In this case, filed in the U.S. District Court for the District of Maryland, a female former-forklift operator alleges that she was harassed by a supervisor on account of openly associating as a lesbian. The complaint in that action claims that the employee was subjected to repeated derogatory statements from her supervisor, such as: “I want you to turn back into a woman;” “I want you to like men again;” “You would look good in a dress;” “Are you a girl or a man?” and “You don’t have any breasts.”  The claimant complained to the company’s general manager and later contacted human resources about the treatment through the company’s employee hotline. Nonetheless, the EEOC alleges that upper management, including the company’s regional director, demanded that claimant resign from her job, which she ultimately refused to do. The company then fired her and called the police to escort her from the building. The EEOC’s complaint argues that the harassment and discharge constitute unlawful workplace discrimination based on sex, and therefore in violation of Title VII, because the claimant was treated less favorably “by virtue of her sexual orientation, [which] did not conform to sex stereotypes and norms about females to which [the supervisor] subscribed”.

     EEOC v. Scott Medical Health Center, P.C.

     In this case, filed with the U.S. District Court for the Western District of Pennsylvania, a male former-telemarketer was allegedly harassed by his manager on account of being openly gay. The EEOC’s complaint claims that the manager routinely made offensive comments to the claimant, anywhere from three to four times per week, specifically calling him “f-g,” “f-ggot,” “f-cking f-ggot,” and “queer.” The claimant purportedly complained to the company’s president about the treatment but was allegedly told nothing would be done to address the harassment. As a result, the EEOC argues that the claimant had no choice but to resign, i.e., a constructive discharge. As in the Pallet Companies case, the EEOC has argued that that the harassment and discharge constitute unlawful workplace discrimination based on sex, and therefore violate Title VII, because sexual orientation discrimination amounts to unlawful sex-stereotyping.

     What Employers Need to Know

     These two federal cases filed by the EEOC manifest the legal framework upon which the commission’s strategy for advancing sexual orientation discrimination claims lies. Its theory is deeply rooted in the U.S. Supreme Court’s 1989 Price Waterhouse decision and necessarily dependent upon the logical conclusions the commission reached in both Macy and Baldwin. Yet, the commission faces somewhat of an uphill challenge in this regard, as some of the U.S. Circuit Courts of Appeals, including the Sixth Circuit, have rejected such claims on the grounds that “sexual orientation discrimination” is not specifically enumerated among the types of employment practices made unlawful by Title VII and therefore not actionable.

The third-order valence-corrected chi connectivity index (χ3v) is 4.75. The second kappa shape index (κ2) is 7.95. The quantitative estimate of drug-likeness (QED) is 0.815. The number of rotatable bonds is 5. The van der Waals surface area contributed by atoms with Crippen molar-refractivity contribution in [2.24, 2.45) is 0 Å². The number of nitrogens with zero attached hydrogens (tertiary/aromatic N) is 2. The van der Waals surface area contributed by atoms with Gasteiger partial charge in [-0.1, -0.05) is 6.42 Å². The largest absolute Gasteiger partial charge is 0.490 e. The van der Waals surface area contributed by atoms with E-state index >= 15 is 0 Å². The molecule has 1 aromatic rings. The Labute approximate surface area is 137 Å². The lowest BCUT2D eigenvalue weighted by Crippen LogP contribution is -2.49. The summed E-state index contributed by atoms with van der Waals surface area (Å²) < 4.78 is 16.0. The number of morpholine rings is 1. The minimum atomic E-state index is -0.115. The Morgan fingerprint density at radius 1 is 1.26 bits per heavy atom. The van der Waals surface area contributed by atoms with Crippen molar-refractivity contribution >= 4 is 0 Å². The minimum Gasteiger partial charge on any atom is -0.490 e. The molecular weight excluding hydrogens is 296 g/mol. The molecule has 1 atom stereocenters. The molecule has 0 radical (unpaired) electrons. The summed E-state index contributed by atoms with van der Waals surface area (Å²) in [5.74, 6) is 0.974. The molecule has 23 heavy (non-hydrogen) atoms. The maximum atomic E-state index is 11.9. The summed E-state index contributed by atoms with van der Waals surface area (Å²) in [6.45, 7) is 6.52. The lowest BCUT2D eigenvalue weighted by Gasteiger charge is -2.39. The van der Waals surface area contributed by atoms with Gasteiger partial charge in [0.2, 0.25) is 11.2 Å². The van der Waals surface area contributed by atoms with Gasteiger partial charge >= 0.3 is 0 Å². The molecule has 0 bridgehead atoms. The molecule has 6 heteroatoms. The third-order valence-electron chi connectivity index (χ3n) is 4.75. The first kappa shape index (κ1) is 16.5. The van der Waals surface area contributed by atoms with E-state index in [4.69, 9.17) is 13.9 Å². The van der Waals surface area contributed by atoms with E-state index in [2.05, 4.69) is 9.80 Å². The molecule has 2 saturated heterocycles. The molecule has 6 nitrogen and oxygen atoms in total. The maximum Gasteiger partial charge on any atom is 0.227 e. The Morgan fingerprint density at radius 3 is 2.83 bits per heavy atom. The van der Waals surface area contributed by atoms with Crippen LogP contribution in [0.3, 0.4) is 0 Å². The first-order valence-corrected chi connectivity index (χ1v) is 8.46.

However, the most critical takeaway for employers is that the EEOC is no longer content to simply limit its policy regarding sexual orientation discrimination claims to its own agency investigations and adjudications. Instead, the Pallet Companies and Scott Medical Health Center cases demonstrate that the agency is now willing to pursue these claims by way of a civil action in federal court. Furthermore, in light of recent developments, specifically as to the U.S. Supreme Court’s recognition of civil rights for the LGBTQ community, there is every reason to believe the EEOC may very well succeed in its efforts to expand the protection available to employees under Title VII as well. As a result, it would be prudent for employers to begin evaluating their potential liability under Title VII to include these types of sexual orientation discrimination claims and take appropriate action to protect themselves. This could include amendments to employee handbooks or even EEOC training for supervisors and management. Employers should also ensure that any and all workplace postings required by the EEOC are up-to-date and accurately reflect the current state of federal employment law.

     Finally, and notably, it is a dangerous proposition for employers to simply assume that ultimately the federal Circuit Courts of Appeals are going to reject the EEOC’s position. Even if this is true on some level, employers could nevertheless face substantial costs and attorney fees via EEOC charges, investigations and potentially litigation. What is the better business decision: paying thousands to attorneys to defend antiquated employment policies; or revising policies to provide equal rights to individuals regardless of sexual orientation?

DISCLAIMER: Because of the generality of this update, the information provided herein may not be applicable in all situations and should not be acted upon without specific legal advice based on particular situations.

© Reminger Co., LPA | Attorney Advertising